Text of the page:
Access to justice is under threat due to government reforms and cuts. The legal aid budget has been cut leaving thousands of people without access to advice and representation. Police stations up and down the country are closing, while neighbourhood policing is cut back and volunteers are being recruited to carry out the work of some trained professionals. The probation service has been broken up and part privatised, even though it was rated ‘exceptional’ or ‘good’ under the public sector. Prisons are overcrowded, violence is on the increase, and many prisoners are unable to access rehabilitation programmes, training and education due to cuts and staff shortages. Over 140 courts were closed in the last parliament, and another 91 face closure – affecting access to local justice for all.
Profiting from justice
Since 2010, government reforms have promoted an expanding role for the private sector in our justice system. However, justice is a public service, not a business, and private companies’ primary responsibilities are to their shareholders, not to citizens. Increasingly, justice services are being concentrated in the hands of a small group of large multinationals, which cherry-pick profitable areas, leaving the public sector to deal with the difficult and costly cases. The conditions of public service workers invariably suffer while high-profile project failures are bailed out by the taxpayer. Evidence suggests that taxpayers are already getting very bad value for money – with the Public Accounts Committee stating that the government needed to “get its house in order over private contractor failures”.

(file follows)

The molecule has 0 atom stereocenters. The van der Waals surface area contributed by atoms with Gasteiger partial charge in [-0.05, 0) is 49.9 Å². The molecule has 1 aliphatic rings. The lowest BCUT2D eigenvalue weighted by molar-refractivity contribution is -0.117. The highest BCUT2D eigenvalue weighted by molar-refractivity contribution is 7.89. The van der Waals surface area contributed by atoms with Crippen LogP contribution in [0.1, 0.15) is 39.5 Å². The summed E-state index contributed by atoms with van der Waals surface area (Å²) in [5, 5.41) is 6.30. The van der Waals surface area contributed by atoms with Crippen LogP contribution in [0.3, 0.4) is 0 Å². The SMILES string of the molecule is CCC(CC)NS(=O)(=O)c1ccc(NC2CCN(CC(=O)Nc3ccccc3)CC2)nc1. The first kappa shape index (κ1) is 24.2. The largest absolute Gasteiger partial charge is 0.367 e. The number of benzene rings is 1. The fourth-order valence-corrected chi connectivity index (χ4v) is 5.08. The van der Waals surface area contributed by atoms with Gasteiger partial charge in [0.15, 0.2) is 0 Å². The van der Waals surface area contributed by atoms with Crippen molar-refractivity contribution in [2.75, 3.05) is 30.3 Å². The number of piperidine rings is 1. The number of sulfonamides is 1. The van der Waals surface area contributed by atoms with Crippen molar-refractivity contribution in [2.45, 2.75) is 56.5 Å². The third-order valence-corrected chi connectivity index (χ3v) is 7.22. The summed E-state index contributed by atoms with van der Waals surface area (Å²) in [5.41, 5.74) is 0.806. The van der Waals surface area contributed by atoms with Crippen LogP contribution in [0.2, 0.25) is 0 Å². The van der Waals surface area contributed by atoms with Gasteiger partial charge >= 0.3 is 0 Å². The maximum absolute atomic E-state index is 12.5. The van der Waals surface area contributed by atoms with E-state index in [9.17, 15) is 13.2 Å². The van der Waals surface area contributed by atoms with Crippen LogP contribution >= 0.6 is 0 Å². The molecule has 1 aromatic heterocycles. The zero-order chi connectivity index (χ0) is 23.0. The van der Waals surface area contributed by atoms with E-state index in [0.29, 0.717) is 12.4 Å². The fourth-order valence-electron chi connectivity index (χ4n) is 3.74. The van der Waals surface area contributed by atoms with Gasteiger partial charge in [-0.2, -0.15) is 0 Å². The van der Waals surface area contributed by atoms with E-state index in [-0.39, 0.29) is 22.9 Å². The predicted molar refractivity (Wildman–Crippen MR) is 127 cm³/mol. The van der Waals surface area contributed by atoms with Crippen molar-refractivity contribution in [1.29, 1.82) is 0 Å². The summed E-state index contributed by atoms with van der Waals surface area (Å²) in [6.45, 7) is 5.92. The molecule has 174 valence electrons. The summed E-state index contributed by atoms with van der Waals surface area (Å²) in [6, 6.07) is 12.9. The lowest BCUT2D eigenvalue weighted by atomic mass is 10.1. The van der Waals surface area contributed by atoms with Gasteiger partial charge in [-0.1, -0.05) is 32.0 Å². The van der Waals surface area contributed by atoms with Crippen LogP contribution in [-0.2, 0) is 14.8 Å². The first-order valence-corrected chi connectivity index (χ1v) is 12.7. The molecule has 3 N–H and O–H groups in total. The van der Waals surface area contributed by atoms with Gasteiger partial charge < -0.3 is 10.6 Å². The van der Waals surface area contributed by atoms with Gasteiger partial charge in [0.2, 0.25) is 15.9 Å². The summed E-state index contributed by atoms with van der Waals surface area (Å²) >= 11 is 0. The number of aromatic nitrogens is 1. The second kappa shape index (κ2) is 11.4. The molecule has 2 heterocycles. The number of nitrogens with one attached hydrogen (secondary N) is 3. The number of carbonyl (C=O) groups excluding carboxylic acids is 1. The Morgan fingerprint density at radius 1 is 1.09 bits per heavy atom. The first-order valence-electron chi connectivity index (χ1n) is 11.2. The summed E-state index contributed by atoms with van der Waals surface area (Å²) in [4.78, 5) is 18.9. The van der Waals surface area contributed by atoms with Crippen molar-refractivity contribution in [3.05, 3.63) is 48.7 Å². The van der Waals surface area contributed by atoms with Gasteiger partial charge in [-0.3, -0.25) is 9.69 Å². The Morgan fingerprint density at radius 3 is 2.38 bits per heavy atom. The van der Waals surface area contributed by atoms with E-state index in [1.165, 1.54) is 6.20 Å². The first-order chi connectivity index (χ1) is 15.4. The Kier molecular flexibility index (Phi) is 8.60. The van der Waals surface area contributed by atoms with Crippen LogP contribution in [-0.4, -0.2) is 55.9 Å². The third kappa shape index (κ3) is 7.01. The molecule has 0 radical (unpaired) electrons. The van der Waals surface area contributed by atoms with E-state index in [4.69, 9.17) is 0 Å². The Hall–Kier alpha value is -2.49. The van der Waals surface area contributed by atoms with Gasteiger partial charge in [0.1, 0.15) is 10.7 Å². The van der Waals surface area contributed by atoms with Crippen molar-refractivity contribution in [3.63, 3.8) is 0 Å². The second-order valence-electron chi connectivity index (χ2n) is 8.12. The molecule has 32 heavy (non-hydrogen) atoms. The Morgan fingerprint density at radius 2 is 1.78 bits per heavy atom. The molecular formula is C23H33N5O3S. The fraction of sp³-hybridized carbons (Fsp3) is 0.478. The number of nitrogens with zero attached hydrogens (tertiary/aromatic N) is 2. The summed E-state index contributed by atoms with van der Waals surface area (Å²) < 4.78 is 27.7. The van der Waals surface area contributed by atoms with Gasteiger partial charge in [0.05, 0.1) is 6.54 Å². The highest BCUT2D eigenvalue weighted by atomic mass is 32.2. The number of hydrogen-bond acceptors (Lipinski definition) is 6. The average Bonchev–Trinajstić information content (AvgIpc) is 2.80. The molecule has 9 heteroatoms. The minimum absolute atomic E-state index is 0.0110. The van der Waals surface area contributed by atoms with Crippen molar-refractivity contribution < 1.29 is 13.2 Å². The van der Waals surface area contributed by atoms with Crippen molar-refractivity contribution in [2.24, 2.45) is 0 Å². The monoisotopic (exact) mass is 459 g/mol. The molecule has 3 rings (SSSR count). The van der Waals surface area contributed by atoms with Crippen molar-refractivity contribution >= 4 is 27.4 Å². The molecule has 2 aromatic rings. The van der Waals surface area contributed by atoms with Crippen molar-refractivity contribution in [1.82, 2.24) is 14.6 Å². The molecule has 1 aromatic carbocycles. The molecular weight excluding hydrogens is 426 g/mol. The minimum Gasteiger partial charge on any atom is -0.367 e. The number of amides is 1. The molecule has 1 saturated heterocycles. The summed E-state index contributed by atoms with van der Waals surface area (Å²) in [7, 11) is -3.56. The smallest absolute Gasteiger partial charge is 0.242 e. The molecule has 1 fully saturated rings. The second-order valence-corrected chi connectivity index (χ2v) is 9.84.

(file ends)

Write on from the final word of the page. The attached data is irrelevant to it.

G4S and Serco, major players in the ‘justice market’, have been investigated by the Serious Fraud Office for overcharging the government and paid back nearly £200m. Lack of transparency and accountability are built into the market system: when G4S and Serco withdrew from bidding for electronic monitoring contracts, Capita gained the contract by default.
Cuts to justice
A transparent and effective justice system requires proper funding, yet the Ministry of Justice faced £2bn in cuts, 23 per cent of its total budget in the last parliament, and another £249m in cuts in 2015-2016. As well as impacts on services and access to justice, thousands of justice sector jobs have been lost – and with them the valuable skills and expertise that help ensure justice is delivered fairly and effectively for victims, citizens, taxpayers and the wider community.
“Some would say that with such dramatic reduction [in expenditure], our system will break. But that cannot be permitted. If it breaks we lose more than courts, tribunals, lawyers and judges. We lose our ability to function as a liberal democracy capable of prospering on the world stage, whilst securing the rule of law and prosperity at home.”
Lord Chief justice, Lord Thomas.